An all too familiar scenario, this classic "New World Dutch Barn" in Walden, NY stood directly in the path of a housing development. Constructed in the 1780's from oak, chestnut and hickory the hand hewn frame of large soaring posts and massive swing beams with projecting tenons spoke volumes of the character and integrity of craftmanship used to construct it.
After tagging and coding all the original components of the frame, the barn was carefully dismantled. In a simple reversal of the construction process, whatever was put on at the end e.g. the roof, comes off first. The large frame sections come last, carefully lowered by crane.
Shipped to the new site, cleaned and repaired of any rot, the timbers are reconstructed in much the same fashion with large wood pegs (trunnels or "treenails") as they were more than two centuries before.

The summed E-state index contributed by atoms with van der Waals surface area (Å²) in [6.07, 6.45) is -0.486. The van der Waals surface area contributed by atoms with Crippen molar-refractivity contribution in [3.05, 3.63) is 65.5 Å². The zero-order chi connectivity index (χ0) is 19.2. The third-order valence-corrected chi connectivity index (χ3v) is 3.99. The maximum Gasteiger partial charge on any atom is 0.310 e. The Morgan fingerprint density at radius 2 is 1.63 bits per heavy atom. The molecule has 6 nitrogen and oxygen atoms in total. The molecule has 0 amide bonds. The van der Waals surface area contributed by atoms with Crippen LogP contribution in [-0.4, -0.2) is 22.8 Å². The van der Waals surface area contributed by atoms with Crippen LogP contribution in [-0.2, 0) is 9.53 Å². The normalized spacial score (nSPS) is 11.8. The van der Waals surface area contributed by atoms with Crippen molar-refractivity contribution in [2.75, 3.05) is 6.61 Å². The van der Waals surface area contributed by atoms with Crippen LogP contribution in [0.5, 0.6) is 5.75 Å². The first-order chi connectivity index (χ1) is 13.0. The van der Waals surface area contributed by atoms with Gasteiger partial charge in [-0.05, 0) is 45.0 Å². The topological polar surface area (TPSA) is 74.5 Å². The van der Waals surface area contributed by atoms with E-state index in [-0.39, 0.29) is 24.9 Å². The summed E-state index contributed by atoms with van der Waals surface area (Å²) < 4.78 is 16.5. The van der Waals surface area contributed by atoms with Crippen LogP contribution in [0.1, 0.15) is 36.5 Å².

Hand troweled plaster walls, polished concrete floors and reclaimed old growth wood trim accentuate the spatial relationships and pleasing proportions that were more the rule than the exception in 18th and 19th century barns.
From the first step into that dark and dusty barn interior to its new incarnation we at Beechwoods Barns draw upon our decades of experience to help make your project as rewarding and fullfilling for you as it is for us.